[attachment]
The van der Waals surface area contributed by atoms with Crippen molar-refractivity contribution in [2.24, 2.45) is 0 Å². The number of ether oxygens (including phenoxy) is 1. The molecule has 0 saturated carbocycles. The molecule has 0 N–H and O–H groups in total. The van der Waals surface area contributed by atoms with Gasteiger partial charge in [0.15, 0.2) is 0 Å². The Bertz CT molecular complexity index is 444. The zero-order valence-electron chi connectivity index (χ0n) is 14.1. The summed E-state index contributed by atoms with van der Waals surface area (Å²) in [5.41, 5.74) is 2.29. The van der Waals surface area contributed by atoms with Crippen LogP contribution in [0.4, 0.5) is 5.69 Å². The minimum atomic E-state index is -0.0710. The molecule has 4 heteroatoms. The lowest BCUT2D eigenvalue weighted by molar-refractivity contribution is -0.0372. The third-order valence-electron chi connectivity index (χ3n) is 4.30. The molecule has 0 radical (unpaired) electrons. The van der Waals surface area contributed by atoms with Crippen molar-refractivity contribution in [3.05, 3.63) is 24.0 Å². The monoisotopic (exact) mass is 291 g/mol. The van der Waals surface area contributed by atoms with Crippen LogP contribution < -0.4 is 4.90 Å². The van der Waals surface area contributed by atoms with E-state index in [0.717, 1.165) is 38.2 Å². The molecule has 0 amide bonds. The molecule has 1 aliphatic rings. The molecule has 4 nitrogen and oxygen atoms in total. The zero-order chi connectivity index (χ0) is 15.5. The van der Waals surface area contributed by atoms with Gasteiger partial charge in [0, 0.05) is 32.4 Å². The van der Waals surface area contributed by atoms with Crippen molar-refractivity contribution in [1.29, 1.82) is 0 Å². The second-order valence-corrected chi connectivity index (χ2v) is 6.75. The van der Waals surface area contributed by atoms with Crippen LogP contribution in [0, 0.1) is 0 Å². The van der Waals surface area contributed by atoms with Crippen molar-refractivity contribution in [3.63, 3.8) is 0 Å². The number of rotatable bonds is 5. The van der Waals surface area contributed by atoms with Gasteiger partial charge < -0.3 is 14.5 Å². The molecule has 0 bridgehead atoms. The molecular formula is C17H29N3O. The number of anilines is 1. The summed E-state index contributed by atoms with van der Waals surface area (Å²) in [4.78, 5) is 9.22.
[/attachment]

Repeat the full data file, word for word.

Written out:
The van der Waals surface area contributed by atoms with Crippen molar-refractivity contribution in [2.24, 2.45) is 0 Å². The number of ether oxygens (including phenoxy) is 1. The molecule has 0 saturated carbocycles. The molecule has 0 N–H and O–H groups in total. The van der Waals surface area contributed by atoms with Gasteiger partial charge in [0.15, 0.2) is 0 Å². The Bertz CT molecular complexity index is 444. The zero-order valence-electron chi connectivity index (χ0n) is 14.1. The summed E-state index contributed by atoms with van der Waals surface area (Å²) in [5.41, 5.74) is 2.29. The van der Waals surface area contributed by atoms with Crippen LogP contribution in [0.4, 0.5) is 5.69 Å². The minimum atomic E-state index is -0.0710. The molecule has 4 heteroatoms. The lowest BCUT2D eigenvalue weighted by molar-refractivity contribution is -0.0372. The third-order valence-electron chi connectivity index (χ3n) is 4.30. The molecule has 0 radical (unpaired) electrons. The van der Waals surface area contributed by atoms with Crippen molar-refractivity contribution in [3.05, 3.63) is 24.0 Å². The monoisotopic (exact) mass is 291 g/mol. The van der Waals surface area contributed by atoms with Crippen LogP contribution < -0.4 is 4.90 Å². The van der Waals surface area contributed by atoms with E-state index in [0.717, 1.165) is 38.2 Å². The molecule has 0 amide bonds. The molecule has 1 aliphatic rings. The molecule has 4 nitrogen and oxygen atoms in total. The zero-order chi connectivity index (χ0) is 15.5. The van der Waals surface area contributed by atoms with Gasteiger partial charge in [0, 0.05) is 32.4 Å². The van der Waals surface area contributed by atoms with Crippen molar-refractivity contribution in [1.29, 1.82) is 0 Å². The second-order valence-corrected chi connectivity index (χ2v) is 6.75. The van der Waals surface area contributed by atoms with Crippen LogP contribution in [0, 0.1) is 0 Å². The van der Waals surface area contributed by atoms with Crippen molar-refractivity contribution in [3.63, 3.8) is 0 Å². The number of rotatable bonds is 5. The van der Waals surface area contributed by atoms with Gasteiger partial charge < -0.3 is 14.5 Å². The molecule has 0 bridgehead atoms. The molecular formula is C17H29N3O. The number of anilines is 1. The summed E-state index contributed by atoms with van der Waals surface area (Å²) in [4.78, 5) is 9.22.